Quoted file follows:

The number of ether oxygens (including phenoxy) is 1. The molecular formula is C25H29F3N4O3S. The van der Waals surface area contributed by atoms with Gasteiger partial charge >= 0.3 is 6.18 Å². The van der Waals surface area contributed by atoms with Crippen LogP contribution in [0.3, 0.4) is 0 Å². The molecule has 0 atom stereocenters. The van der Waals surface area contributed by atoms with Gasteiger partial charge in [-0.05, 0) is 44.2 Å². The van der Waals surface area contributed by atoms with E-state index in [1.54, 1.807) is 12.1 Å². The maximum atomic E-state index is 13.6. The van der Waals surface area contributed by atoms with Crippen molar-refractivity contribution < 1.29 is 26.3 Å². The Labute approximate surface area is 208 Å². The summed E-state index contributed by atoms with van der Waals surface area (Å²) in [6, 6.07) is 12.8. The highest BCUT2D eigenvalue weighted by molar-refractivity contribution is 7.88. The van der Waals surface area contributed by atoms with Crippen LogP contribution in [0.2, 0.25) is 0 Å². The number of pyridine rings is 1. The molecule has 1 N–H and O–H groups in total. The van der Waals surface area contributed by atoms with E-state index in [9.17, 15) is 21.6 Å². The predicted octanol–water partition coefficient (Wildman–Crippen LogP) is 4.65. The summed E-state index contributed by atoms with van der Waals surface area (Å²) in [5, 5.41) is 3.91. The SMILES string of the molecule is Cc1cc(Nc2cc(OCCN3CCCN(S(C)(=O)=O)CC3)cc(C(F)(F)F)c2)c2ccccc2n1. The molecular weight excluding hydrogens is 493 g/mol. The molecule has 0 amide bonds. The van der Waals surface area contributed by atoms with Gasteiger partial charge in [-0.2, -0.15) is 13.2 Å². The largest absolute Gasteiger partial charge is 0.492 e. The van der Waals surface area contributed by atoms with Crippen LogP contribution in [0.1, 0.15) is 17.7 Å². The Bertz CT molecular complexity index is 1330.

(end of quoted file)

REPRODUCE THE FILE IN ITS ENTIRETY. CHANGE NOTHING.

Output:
The number of ether oxygens (including phenoxy) is 1. The molecular formula is C25H29F3N4O3S. The van der Waals surface area contributed by atoms with Gasteiger partial charge >= 0.3 is 6.18 Å². The van der Waals surface area contributed by atoms with Crippen LogP contribution in [0.3, 0.4) is 0 Å². The molecule has 0 atom stereocenters. The van der Waals surface area contributed by atoms with Gasteiger partial charge in [-0.05, 0) is 44.2 Å². The van der Waals surface area contributed by atoms with E-state index in [1.54, 1.807) is 12.1 Å². The maximum atomic E-state index is 13.6. The van der Waals surface area contributed by atoms with Crippen molar-refractivity contribution < 1.29 is 26.3 Å². The Labute approximate surface area is 208 Å². The summed E-state index contributed by atoms with van der Waals surface area (Å²) in [6, 6.07) is 12.8. The highest BCUT2D eigenvalue weighted by molar-refractivity contribution is 7.88. The van der Waals surface area contributed by atoms with Crippen LogP contribution in [0.2, 0.25) is 0 Å². The number of pyridine rings is 1. The molecule has 1 N–H and O–H groups in total. The van der Waals surface area contributed by atoms with E-state index in [9.17, 15) is 21.6 Å². The predicted octanol–water partition coefficient (Wildman–Crippen LogP) is 4.65. The summed E-state index contributed by atoms with van der Waals surface area (Å²) in [5, 5.41) is 3.91. The SMILES string of the molecule is Cc1cc(Nc2cc(OCCN3CCCN(S(C)(=O)=O)CC3)cc(C(F)(F)F)c2)c2ccccc2n1. The molecular weight excluding hydrogens is 493 g/mol. The molecule has 0 amide bonds. The van der Waals surface area contributed by atoms with Gasteiger partial charge in [-0.2, -0.15) is 13.2 Å². The largest absolute Gasteiger partial charge is 0.492 e. The van der Waals surface area contributed by atoms with Crippen LogP contribution in [0.1, 0.15) is 17.7 Å². The Bertz CT molecular complexity index is 1330.